I guess those days are mostly gone now; we easily surrendered them in the Holy Name of “Security” to over-zealous folks who were protecting us from evildoers, don’tchaknow.

  113. - 47th Ward - Tuesday, Jan 30, 07 @ 10:33 pm:

    I think “over by dere” has it about right. Good post!

    Like Rich, I’ve been to Blue’s cafe and the Herscher homecoming parade, and I also had to sit through a Pat Hickey lecture in HS circa 1982. So, while not in “southern Illinois,” my mom always told me not to make friends in Kankakee, we’d be back in Chicago soon enough. She considered it forced exile since my dad was transferred there.

    Since 1989, I’ve lived in Chicago, but have had the privilege of travelling with politicians through every media market in Illinois, and I’ve learned enough to know how blessed we are to have such a richly diverse state, unlike any other.

    What divides us is small, what unites us is more important. We’re lucky in Illinois.

  114. - GoIllini - Tuesday, Jan 30, 07 @ 10:52 pm:

    There are a few factors to keep in mind about the commentors to any SJ-R article. First, aside from the mayor of Springfield, most politicians in the SJ-R’s distribution area are Repubs. For that matter, Sangamon County is staunchly Republican (just look at the makeup of the county board). So, most of the population reading the SJ-R are not too keen on any Dems, including Obama. Second, the State is one of the top employers in Springfield, and regardless of your political affiliation, everyone here pretty much is sick and tired of Blago. So, that taint spreads to all aspects of the political spectrum, especially the dreaded “Chicago politician” category. I’ve lived in central Illinois all my life, went to graduate school in Carbondale, and travel to Chicago on a regular basis for work or to visit relatives. The pretty stark differences in the Chicago lifestyle versus the downstate lifestyle probably explain each side making over-generalizations of the other. (That said, almost everyone I know from out of state, usually from larger cities on the east coast, have the same impression of Chicago after visiting - “Gee, it’s like a really big small town.” It’s meant as a compliment, but underscores that Chicago is maybe not so different than downstate after all.) (Some of these points may have been made already, but I don’t have the stamina to read each posting.)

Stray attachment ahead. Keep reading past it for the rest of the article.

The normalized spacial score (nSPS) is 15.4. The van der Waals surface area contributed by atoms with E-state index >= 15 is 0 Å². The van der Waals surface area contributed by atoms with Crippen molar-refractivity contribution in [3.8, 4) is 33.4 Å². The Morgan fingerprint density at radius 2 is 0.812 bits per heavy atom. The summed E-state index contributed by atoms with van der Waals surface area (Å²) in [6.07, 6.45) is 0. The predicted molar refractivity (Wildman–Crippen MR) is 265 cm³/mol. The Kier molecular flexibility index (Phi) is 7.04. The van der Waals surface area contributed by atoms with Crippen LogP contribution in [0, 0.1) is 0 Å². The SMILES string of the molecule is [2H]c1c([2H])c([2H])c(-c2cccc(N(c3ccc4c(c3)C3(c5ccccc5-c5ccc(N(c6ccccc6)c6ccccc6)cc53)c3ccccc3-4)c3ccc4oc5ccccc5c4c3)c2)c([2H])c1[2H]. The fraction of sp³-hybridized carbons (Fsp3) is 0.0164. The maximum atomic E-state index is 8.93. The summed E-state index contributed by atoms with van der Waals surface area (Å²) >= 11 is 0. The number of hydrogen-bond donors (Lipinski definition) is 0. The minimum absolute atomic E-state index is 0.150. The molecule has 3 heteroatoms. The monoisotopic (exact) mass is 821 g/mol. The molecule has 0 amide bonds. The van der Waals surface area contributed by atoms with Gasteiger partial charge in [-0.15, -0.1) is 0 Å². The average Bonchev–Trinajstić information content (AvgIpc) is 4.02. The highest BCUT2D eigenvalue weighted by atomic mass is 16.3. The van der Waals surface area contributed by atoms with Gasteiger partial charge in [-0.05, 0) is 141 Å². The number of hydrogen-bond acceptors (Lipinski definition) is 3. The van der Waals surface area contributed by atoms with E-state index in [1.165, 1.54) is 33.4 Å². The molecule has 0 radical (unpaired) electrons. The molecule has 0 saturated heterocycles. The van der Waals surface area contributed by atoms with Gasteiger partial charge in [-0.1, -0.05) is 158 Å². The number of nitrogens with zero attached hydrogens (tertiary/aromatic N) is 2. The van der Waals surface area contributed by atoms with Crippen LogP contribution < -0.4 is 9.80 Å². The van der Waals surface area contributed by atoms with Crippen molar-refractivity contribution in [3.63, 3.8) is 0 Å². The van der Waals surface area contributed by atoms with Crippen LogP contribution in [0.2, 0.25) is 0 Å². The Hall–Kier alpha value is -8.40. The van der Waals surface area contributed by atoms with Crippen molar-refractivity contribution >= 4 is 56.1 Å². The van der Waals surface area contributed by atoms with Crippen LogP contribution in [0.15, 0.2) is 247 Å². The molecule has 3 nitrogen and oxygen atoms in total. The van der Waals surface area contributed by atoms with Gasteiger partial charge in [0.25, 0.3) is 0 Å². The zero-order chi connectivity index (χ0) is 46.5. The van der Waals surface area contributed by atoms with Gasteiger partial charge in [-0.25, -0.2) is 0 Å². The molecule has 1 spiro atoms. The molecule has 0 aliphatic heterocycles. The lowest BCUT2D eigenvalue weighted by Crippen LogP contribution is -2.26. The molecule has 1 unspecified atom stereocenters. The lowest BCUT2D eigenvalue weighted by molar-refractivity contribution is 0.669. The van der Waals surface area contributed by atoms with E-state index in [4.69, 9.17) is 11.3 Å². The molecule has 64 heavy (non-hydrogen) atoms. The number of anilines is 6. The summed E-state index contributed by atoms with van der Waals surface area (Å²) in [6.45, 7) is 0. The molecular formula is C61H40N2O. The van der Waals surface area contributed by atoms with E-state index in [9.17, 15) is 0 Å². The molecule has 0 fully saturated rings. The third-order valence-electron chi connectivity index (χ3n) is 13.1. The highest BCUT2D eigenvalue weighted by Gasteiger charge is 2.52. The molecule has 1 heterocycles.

115. - Six Degrees of Separation - Tuesday, Jan 30, 07 @ 11:32 pm:

    I grew up in the suburbs, worked for a while in Chicago and still visit occasionally for business and recreation, had relatives in southern IL, and settled in the fringes of exurbia. There are very few counties I haven’t been in, at least passing through.

    In my line of work, I get to mingle with everyone from central IL farmers to suburban mayors to Chicago executives. I sense a recognition by the downstaters that Chicago has earned its keep by being an economic engine for the rest of the state, a center for arts, sports and other entertainment, and a rich cultural history.

    That being said, they are troubled by the one-party rule, the collective clout of a monolithic voting bloc, the perceived and real greed, graft and corruption “endemic” to the city’s political culture, other general cultural sins, and an increasing realization the city now has control of the political levers.

    The race thing is there for some, but here’s the thing. There are increasing #’s of blacks who are finding refuge from urban ills here. And the Hispanic population of some areas, especially in southern IL, has turned local demographics inside-out. The once lily-white enclaves of downstate are getting new neighbors, and learning they are people with many of the same fears, hopes, dreams and problems that they have. So I am hopeful that the “us-vs-them” demographic attitude is fading, albeit slowly. Welfare/public aid prejudice is just as likely to be directed inward as toward Chicago; there’s plenty of Section 8 housing and food stamps here. Heck, in some SE IL counties, the % of aid recipients is double Cook County’s. and meth labs are as prevalent in the cornfields as crack houses in Chicago.

    And what’s with “south of I-80″ as a dividing line? The people of Park Forest and Kankakee are way more “Chicago” than the people of Savanna and Freeport. And the people west of IL 47 and north of 80 are heavily Scandinavian (with Rockford as Stockholm-on-the-Rock), while east of IL 47 and north of 80 is a cultural smorgasbord (with Chicago as Babylon-on-the-lake).

    Bottom line, it’s a lot more complicated than “us vs. them.”

  116. - steve schnorf - Tuesday, Jan 30, 07 @ 11:53 pm:

    I didn’t realize that suburbanites paid a higher income tax rate than Chicagoans. That certainly is unfair.
    Or, perhaps you mean because of our progressive tax rate system in Illinois, upper income earners pay a higher rate than middle class. Either way, I’m really impressed with your observation.

  117. - PalosParkBob - Wednesday, Jan 31, 07 @ 8:05 am: